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Health & Science

Car mechanic turned doctor who graduated from medical school at 47 finishes residency

Carl Allamby
Stephen Travarca
/
The Cleveland Clinic
Dr. Carl Allamby went to medical school in his 40s after a career as an auto mechanic. He graduated from medical school in 2019 at age 47.

Carl Allamby, a former East Cleveland car mechanic who made national news when he graduated from medical school at age 47, will complete his medical residency at the Cleveland Clinic Akron General hospital this weekend.

He will soon begin his career as a doctor at Hillcrest Hospital in Mayfield Heights.

Allamby grew up in East Cleveland and started his auto repair business as a young man.

“I started the business out of lack of opportunities in my neighborhood,” Allamby said during an interview Thursday with Sound of Ideas host Rick Jackson.

Over the years, his business became a success, he said. He moved to South Euclid and had over 3,000 regular customers.

“It really went well,” Allamby said. But then later the time came when he wanted to see his life grow.

He decided to go back to school, but it was when he took a biology class that he was inspired to pursue a medical degree in middle age.

“When I took that class I fell in love with medicine,” he said. “This harkened back to when I was a child and watched programs like St. Elsewhere. I really wanted to go into medicine and that biology class really propelled me to go back to college.”

There was one hurdle.

“I had to get this past my wife,” he said, so he made his pitch.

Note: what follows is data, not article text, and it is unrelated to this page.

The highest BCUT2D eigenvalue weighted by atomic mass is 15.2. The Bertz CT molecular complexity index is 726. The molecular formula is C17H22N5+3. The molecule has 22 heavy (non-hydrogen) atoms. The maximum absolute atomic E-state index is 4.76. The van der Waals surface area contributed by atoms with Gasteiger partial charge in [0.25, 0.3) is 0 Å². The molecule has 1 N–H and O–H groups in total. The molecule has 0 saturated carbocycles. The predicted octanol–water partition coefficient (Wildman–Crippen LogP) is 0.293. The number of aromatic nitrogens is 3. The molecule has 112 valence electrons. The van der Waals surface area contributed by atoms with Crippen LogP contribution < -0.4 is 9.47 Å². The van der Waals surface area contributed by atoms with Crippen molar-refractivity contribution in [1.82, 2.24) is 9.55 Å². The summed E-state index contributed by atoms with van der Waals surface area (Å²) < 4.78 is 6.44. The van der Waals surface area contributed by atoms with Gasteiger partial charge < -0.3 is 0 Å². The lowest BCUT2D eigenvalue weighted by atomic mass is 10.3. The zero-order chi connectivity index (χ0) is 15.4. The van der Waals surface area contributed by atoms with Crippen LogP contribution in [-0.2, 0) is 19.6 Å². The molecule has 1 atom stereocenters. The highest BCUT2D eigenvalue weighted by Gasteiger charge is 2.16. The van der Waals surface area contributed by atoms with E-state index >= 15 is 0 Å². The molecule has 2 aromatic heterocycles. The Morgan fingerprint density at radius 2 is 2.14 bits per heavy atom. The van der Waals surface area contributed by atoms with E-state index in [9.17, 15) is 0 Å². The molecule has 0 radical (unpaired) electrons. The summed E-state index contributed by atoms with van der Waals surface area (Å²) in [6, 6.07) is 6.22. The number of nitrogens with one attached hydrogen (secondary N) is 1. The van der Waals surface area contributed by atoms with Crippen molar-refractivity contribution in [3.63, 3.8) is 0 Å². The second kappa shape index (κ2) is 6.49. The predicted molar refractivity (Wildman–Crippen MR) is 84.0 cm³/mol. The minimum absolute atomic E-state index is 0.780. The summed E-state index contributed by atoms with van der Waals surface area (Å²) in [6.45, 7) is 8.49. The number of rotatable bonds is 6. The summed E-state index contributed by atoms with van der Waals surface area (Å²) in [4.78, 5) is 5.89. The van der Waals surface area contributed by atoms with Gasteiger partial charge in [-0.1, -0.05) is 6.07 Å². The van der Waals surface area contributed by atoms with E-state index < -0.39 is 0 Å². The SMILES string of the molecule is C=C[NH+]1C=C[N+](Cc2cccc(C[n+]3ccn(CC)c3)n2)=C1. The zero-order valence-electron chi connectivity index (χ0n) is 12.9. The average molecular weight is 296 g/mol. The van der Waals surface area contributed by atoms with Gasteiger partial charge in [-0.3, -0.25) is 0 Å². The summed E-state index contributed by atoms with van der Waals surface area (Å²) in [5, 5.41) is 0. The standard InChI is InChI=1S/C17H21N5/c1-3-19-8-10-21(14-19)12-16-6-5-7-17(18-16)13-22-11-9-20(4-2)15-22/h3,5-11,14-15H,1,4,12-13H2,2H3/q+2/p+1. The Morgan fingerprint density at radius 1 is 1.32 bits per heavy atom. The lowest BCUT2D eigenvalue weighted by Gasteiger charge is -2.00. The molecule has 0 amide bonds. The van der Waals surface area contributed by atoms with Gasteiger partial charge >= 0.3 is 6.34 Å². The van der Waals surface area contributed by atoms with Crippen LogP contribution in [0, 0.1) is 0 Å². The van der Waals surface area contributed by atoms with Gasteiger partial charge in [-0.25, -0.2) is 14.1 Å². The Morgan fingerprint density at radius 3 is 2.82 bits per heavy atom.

“My wife has been my greatest supporter through all of this… with kids and studies,” Allamby said. “I love her to death.”

Allamby said he’s been surprised by how his story has resonated.

“There’s been a lot of unexpected buzz,” he said. "I’m just looking at myself as a hardworking guy trying to get ahead."

Besides the media coverage, Allamby has been invited to speak at colleges and there’s even talk about a possible TV series based on his life. People who have heard his story have also reached out on social media.

“It’s meant a lot to hear from people,” he said.

Allamby said he hopes his story shows “that no matter where you’ve grown up or where you’re from you don’t have as many limitations as you think you do.”

Allamby added that he hopes his example will inspire people from diverse communities to pursue careers in medicine.

“I think it’s important for people to see representation when they show up to the place that’s supposed to provide you care,” he said. “You’re going to take advice from people who look like you.”

Having different kinds of people in the field can also help combat implicit bias in medicine, he said.